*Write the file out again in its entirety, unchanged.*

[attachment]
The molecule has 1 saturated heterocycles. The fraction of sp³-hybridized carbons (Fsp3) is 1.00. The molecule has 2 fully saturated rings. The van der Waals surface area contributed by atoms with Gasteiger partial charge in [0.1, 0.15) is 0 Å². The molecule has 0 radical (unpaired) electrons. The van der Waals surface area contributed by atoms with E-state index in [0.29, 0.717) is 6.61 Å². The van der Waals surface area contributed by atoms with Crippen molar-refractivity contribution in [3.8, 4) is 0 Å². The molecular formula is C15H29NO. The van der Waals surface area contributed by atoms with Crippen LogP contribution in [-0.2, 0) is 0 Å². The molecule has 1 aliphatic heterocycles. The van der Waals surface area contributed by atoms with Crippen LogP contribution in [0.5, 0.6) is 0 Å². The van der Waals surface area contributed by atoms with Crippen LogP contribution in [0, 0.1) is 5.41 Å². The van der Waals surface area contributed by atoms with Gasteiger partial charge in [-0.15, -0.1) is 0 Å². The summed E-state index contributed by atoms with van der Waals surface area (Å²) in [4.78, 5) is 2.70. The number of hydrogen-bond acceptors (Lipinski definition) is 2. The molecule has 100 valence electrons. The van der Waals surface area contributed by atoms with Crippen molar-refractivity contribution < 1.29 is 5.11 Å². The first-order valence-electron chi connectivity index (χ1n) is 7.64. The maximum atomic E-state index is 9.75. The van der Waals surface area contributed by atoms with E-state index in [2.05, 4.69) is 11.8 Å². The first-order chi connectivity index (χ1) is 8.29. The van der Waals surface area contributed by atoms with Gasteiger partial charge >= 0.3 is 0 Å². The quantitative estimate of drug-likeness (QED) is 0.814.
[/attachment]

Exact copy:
The molecule has 1 saturated heterocycles. The fraction of sp³-hybridized carbons (Fsp3) is 1.00. The molecule has 2 fully saturated rings. The van der Waals surface area contributed by atoms with Gasteiger partial charge in [0.1, 0.15) is 0 Å². The molecule has 0 radical (unpaired) electrons. The van der Waals surface area contributed by atoms with E-state index in [0.29, 0.717) is 6.61 Å². The van der Waals surface area contributed by atoms with Crippen molar-refractivity contribution in [3.8, 4) is 0 Å². The molecular formula is C15H29NO. The van der Waals surface area contributed by atoms with Crippen LogP contribution in [-0.2, 0) is 0 Å². The molecule has 1 aliphatic heterocycles. The van der Waals surface area contributed by atoms with Crippen LogP contribution in [0.5, 0.6) is 0 Å². The van der Waals surface area contributed by atoms with Crippen LogP contribution in [0, 0.1) is 5.41 Å². The van der Waals surface area contributed by atoms with Gasteiger partial charge in [-0.15, -0.1) is 0 Å². The summed E-state index contributed by atoms with van der Waals surface area (Å²) in [4.78, 5) is 2.70. The number of hydrogen-bond acceptors (Lipinski definition) is 2. The molecule has 100 valence electrons. The van der Waals surface area contributed by atoms with Crippen molar-refractivity contribution < 1.29 is 5.11 Å². The first-order valence-electron chi connectivity index (χ1n) is 7.64. The maximum atomic E-state index is 9.75. The van der Waals surface area contributed by atoms with E-state index in [2.05, 4.69) is 11.8 Å². The first-order chi connectivity index (χ1) is 8.29. The van der Waals surface area contributed by atoms with Gasteiger partial charge >= 0.3 is 0 Å². The quantitative estimate of drug-likeness (QED) is 0.814.